No, the Heat won't have LeBron James on Friday. But they will have Wade.

The franchise's best player. The same guy who averaged 34.7 points in the 2006 Finals, scored 46 points in an elimination game win over the Eastern Conference champion Celtics in 2010 and put up 41 points and 10 rebounds, after shaking off a five-point game earlier in the series, to put the Indiana Pacers away in 2012.

Wade is no stranger to adversity. A key player in five Finals series, the 6'4" guard has seen and been through it all. From being on the worst team in the league to being on the best team in the league to winning and losing several 7-game series.

The 13-year veteran may not be able to put up the numbers or have the impact he did in the past on a consistent basis anymore but the three-time champion can squeeze it out for a win-or-go-home Game 6 Friday and potentially Game 7 Sunday. It's what the Heat need.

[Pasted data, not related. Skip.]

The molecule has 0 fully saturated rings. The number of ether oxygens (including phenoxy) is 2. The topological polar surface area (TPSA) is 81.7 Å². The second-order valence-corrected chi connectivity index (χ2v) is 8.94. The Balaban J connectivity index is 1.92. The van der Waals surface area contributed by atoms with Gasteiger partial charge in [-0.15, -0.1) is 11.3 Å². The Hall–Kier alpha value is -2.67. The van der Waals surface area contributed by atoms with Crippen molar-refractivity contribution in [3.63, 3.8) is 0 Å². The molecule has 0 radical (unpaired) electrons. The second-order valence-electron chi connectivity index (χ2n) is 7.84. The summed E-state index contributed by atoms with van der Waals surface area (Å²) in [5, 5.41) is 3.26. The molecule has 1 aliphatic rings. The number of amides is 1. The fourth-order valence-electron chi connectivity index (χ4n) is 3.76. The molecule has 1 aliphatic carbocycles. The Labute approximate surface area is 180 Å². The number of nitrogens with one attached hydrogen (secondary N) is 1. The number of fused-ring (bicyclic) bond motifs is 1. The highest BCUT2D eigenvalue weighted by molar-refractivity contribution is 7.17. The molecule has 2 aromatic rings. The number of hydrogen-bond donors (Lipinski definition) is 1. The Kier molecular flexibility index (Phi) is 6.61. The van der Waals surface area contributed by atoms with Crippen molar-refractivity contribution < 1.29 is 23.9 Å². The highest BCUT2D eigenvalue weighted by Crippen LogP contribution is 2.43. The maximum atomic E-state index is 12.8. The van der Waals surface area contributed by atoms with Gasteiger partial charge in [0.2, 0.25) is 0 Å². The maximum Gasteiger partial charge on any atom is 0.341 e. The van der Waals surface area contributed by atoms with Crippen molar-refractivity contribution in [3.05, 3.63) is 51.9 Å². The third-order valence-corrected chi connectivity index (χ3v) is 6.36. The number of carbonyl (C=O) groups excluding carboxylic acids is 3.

With the whole season coming down to one night, the Wade of old must show up. His individual brilliance and invaluable experience is going to mean more now than any practice, shootaround or regular season game before.

Buzz City, where Charlotte fans haven't seen their team win a playoff series since 2003, is going to have an electrifying atmosphere Friday. Something most of the Heat including key rotational players such as Dragic, Hassan Whiteside, Justise Winslow, Gerald Green and Richardson have never played in. These guys will be looking to Wade and following their captain's every lead.